2. First-order effective desires are those desires that bear on the courses of actions we in fact take, have taken, or intend to take.

3. The totality of our first-order effective desires at any given time is our will.

4. Second-order desires are desires directed on first-order desires: Recall in this regard Frankfurt's distinction (discussed in class) between the Willing Addict, the Wanton Addict, and the Unwilling Addict.

5. Second-order effective desires, or volitions, shape the content of the will by being directed on first-order effective desires.

His theory is somewhat more complicated than this, but this should be just enough of the machinery to help us understand his account of love in the next two chapters.

Specifically, caring is volitional: To care about something or someone is to have second-order effective desires determining ones (first-order effective) desires with regard to it or them. Love, for Frankfurt, is a kind of caring. Being volitional, love, for Frankfurt, is central to how we order our wills and give meaning to our lives, which fits rather neatly with our original thought experiment concerning Loveless Joe.

To underscore the point, whenever Frankfurt talks about volitions, caring, or love, he is talking about reflective, or second-order desires.

Incidentally, as Frankfurt describes in this chapter, we have freedom of the will (and thus, perhaps, a solution to the problem of freedom of the will) to the extent that our wills are the wills we want to have--to the extent, that is, that our wills are a function of, or directed by, our second-order effective desires. Whether his version of compatibilism succeeds or not is a matter for another course.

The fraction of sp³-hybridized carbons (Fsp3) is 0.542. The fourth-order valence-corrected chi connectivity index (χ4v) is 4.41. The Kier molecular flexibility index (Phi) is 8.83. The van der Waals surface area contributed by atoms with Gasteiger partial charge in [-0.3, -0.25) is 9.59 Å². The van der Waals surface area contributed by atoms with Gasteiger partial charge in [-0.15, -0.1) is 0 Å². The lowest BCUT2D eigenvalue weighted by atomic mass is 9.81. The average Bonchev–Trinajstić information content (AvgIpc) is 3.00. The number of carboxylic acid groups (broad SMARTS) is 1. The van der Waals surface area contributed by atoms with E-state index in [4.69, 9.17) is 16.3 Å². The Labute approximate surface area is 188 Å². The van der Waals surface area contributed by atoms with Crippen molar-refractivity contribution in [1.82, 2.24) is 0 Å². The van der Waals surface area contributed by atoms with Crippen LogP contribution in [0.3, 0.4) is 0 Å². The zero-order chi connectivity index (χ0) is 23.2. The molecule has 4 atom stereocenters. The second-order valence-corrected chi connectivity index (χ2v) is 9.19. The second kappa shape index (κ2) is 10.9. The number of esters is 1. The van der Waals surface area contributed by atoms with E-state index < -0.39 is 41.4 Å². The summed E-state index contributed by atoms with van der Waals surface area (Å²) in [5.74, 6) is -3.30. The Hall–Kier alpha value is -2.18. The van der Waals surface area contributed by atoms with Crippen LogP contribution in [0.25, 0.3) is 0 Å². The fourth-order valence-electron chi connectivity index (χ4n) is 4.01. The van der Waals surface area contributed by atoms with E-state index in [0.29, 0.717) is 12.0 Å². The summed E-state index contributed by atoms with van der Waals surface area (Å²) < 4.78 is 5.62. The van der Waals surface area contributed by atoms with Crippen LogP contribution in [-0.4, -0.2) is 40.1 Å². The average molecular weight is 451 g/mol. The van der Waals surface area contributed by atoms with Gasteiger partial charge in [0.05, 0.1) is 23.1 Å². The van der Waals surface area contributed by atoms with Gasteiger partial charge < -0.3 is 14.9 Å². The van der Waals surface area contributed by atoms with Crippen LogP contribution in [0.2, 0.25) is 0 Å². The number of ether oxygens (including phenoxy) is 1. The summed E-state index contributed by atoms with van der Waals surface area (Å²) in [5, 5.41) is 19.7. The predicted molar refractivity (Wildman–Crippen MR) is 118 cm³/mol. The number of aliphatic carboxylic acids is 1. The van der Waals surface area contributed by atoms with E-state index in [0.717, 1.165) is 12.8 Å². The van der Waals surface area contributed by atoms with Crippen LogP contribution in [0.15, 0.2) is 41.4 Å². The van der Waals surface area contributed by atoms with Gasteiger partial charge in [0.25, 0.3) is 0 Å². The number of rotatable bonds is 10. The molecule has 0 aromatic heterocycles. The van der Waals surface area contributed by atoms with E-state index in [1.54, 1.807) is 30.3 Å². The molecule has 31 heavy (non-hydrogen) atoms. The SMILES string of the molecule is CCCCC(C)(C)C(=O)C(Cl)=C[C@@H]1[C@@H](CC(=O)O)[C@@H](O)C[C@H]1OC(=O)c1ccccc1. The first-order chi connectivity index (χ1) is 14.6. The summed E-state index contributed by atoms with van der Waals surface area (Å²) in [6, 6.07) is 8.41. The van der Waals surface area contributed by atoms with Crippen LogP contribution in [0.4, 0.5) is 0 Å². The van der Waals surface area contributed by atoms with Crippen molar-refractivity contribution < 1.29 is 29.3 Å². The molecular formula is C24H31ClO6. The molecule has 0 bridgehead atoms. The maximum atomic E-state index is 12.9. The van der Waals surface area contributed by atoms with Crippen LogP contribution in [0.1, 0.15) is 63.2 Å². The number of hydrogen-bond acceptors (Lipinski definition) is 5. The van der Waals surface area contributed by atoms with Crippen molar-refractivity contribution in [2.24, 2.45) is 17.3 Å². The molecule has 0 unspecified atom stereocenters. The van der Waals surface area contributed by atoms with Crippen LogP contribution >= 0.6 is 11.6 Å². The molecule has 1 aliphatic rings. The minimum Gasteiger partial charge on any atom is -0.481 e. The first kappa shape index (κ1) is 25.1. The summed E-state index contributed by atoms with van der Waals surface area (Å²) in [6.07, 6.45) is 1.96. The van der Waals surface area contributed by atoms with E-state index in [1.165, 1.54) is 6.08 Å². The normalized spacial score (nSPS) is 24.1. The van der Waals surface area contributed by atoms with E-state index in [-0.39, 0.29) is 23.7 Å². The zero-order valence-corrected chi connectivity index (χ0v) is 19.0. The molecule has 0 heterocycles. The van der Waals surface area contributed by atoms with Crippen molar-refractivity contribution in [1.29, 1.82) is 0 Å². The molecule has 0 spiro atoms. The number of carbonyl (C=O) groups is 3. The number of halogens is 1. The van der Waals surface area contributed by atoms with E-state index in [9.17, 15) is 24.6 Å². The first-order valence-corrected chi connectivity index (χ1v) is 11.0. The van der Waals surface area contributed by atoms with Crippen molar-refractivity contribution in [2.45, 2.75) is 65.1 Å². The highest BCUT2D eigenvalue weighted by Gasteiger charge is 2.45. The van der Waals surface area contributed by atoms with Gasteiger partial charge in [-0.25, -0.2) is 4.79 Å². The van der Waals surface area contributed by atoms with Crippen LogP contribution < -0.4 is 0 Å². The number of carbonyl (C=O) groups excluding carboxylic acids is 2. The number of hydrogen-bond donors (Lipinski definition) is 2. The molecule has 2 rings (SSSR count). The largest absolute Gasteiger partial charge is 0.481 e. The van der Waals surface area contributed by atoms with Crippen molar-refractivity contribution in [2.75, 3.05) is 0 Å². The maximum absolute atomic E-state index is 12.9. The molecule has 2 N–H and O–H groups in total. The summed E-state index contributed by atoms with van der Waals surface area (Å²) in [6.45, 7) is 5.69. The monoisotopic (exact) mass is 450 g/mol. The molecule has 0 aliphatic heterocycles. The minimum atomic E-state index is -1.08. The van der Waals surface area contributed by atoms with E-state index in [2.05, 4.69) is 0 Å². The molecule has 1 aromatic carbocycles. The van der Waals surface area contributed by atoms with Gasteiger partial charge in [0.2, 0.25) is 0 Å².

In any case, to care is to have a second-order disinterested desire for the welfare of the object of care. There is a lot of work being done in this statement, so perhaps it would help to unpack Frankfurt's conception of caring--and thereby to set the stage for understanding his conception of love--by explaining what caring is not on his view.

Suppose Ludwig cares for Elise. Then under Frankfurt's conception of caring,

It is not the case that Ludwig cares for Elise because doing so will get him a better job, sexual gratification, social status, or even the pleasures of emotional attachment.

Discussion: Ludwig seeks nothing nor hopes for, plans for, or in the slightest way anticipates any personal gain for himself in caring for Elise. Ludwig's desire for Elise's welfare is thus wholly disinterested. Put another way, caring is crucially selfless. To desire the welfare of another for selfish reasons is not to care for Frankfurt, since that is merely to manipulate or use the other person towards one own ends, even if the manipulation/using results in bettering the welfare of the person.

It is not the case that Ludwig, in caring for Elise, wants her to always be happy, to always take the utmost pleasure in everything she herself does, and never to struggle, fail, or otherwise suffer hardships.

Discussion: Remember that under Frankfurt's conception of caring, the object of Ludwig's desire is not Elise, her happiness, or her pleasure. His desire is for her welfare. If we understand Elise's welfare in terms of what is best for her, or what is in her best interests, then it is clear that he wants for her to grow and develop for her own sake. In Aristotelian terms, he wants for her eudaimon, but not in the way eudaimon is usually translated--viz., as happiness. Rather, he wants for her eudaimon in the sense of her genuine human flourishing. Living a life of no hardship and only pleasure is not, clearly, to flourish as a human being.

It is not the case that Ludwig, in caring for Elise, merely or simply wants to do what is best for her.